Here’s Congdon’s unabashedly intelletualist defense of baseball:
“Baseball is a far more interesting game than, say, football and basketball, which are merely mass spectacles — games for the unthinking masses who simply look for circuses,” he says. “So many things happen on the diamond, and it takes time to learn to look for them. Moreover, baseball is the most historical of games. Part of the pleasure it gives derives from knowing its history,” he adds.
The American Conservative is in the market for an assistant editor. Must be broadly sympathetic to the magazine’s positions and conversant with the world of ideas. Excellent literary and journalist skills are essential.
If that sounds like you, send an email to our executive editor, Kara Hopkins, at firstname.lastname@example.org. Include your resume and us know what your salary needs are. (Keep in mind that journalism is, of course, not a very lucrative profession.)
over at 2Blowhards, with some of the best stuff saved for last. Like this:
2B: Can you tell me some good things about the following words, with which many people have bad associations: Anarchy. Reactionary. Isolationism.
BK: Anarchy is the absence of government coercion. It implies nothing about one’s religious or social views; indeed, the most convincing anarchists have been Christians: Dorothy Day, Tolstoy. I prefer to let people, working voluntarily and in small groups with their neighbors, tend to their own affairs, without the state and its credentialed experts bossing ’em around.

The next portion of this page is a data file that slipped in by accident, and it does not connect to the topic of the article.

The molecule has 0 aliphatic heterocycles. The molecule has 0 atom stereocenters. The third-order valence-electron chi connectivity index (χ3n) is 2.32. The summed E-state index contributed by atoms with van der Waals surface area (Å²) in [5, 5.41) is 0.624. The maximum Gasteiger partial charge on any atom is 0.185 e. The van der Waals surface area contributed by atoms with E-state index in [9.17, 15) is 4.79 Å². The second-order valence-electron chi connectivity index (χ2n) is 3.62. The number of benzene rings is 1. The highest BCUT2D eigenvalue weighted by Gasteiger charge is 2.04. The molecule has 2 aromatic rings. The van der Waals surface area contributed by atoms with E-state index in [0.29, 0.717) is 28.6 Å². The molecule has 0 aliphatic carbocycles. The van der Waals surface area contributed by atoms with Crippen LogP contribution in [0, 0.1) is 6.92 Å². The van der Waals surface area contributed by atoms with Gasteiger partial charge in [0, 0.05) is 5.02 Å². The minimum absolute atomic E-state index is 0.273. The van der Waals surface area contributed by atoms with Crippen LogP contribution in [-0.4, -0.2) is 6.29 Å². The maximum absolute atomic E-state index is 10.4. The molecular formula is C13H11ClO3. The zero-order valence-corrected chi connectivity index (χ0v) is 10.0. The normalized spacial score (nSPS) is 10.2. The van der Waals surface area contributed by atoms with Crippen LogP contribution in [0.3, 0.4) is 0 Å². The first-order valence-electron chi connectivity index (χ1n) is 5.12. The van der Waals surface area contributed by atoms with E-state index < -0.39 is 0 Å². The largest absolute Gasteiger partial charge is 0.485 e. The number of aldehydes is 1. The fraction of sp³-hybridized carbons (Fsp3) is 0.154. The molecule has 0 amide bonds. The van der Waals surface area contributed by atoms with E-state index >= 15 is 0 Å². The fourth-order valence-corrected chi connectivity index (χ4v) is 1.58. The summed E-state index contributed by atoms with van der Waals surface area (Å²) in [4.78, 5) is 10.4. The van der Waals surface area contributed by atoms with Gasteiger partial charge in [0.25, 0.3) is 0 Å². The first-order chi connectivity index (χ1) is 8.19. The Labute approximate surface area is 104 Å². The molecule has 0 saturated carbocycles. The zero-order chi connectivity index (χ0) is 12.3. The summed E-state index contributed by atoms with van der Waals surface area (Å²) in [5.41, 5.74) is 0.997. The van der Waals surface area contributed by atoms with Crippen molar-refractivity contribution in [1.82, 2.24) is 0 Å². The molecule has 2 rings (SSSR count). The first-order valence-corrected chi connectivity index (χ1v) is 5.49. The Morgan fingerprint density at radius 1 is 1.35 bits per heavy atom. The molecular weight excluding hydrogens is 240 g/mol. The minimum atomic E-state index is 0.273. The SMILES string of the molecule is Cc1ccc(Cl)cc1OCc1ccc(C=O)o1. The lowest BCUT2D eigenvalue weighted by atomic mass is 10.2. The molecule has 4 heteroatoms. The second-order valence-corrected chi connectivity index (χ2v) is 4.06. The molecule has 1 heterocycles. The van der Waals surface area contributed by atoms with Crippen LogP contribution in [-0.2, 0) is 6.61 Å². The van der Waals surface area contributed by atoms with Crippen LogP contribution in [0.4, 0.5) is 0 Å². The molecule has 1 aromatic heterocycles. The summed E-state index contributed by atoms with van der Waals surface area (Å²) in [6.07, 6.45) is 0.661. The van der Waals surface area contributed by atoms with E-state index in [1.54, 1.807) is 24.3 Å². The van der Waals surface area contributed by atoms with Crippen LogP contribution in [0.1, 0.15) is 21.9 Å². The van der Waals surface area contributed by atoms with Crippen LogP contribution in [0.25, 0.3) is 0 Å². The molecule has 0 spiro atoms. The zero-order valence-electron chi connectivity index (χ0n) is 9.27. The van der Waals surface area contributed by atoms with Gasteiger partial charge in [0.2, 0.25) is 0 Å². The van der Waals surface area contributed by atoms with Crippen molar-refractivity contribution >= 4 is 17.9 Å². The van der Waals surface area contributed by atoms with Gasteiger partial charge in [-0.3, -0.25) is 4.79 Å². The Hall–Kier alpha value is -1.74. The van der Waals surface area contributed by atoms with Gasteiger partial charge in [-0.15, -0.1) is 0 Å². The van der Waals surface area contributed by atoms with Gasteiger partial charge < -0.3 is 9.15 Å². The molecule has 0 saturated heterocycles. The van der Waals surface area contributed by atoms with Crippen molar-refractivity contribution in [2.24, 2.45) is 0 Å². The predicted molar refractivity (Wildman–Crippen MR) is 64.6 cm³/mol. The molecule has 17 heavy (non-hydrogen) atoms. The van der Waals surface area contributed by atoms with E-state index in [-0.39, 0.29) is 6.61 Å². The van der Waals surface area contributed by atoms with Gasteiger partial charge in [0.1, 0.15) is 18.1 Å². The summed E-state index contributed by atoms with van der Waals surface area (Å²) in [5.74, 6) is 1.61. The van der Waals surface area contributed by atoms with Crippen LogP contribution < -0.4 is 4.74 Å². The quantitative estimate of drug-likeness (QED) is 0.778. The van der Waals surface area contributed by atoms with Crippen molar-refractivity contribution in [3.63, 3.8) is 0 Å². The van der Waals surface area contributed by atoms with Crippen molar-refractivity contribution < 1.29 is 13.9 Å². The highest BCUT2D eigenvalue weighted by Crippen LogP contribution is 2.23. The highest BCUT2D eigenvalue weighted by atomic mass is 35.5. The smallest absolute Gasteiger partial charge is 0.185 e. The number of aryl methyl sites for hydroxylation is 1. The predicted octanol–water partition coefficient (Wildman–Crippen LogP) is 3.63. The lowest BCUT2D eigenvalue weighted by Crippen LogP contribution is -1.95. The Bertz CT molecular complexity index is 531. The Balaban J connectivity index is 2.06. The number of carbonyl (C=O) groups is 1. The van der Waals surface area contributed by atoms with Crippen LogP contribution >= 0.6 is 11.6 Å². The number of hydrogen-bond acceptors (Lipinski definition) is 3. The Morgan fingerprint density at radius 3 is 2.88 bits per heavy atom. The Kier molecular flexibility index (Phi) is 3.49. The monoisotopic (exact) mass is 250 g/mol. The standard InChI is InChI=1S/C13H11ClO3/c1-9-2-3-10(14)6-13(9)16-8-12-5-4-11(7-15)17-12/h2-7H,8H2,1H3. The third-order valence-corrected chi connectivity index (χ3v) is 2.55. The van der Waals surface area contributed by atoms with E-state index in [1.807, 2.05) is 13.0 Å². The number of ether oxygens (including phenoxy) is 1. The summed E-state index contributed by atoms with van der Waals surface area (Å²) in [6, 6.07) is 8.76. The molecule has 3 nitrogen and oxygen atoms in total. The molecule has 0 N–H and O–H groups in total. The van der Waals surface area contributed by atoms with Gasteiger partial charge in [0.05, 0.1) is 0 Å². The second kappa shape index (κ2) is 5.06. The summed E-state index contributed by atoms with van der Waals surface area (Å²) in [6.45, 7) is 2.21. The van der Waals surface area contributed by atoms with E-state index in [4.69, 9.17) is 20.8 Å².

I call myself a front-porch anarchist (when I’m not calling myself a Jeffersonian, a localist, a decentralist, a small-town populist, an Upstate regionalist). I’ll also happily answer to reactionary radical. That is, I cherish the old principles of ’76. Liberty. Rural life. Peace. Small-scale community. The flag of the coiled rattlesnake.
An isolationist is simply one who wishes the U.S. government to refrain from military involvement abroad. I never could figure out why this is an epithet. Why are isolationists, who oppose killing foreigners, considered xenophobes, while those who favor killing foreigners are humanitarians?
The Times runs an excerpt of Tom Bower’s tabloid take on the life of Conrad Black. There’s pathos:
“Do you think you can get a group of people together if the need arises,” he asked one billionaire, “and get me some funds secured against my property?” “How much do you want from everyone, Conrad?” asked the businessman.
“About $1m each,” said Black.
There was a pause. “You’re my best friend,” continued Black. “Surely you can lend me $1m?”
“Well, Conrad,” said the man, “what’s my private telephone number?”
“I don’t know,” replied Black. “Why?”
“Well, if I were your best friend, you’d have it.”
Inveterate pessimist that I am, I sympathize with the dying George Black’s words to Conrad:
“Life is hell,” he told his son as they awaited the doctor. “Most people are bastards, and everything is bullshit.”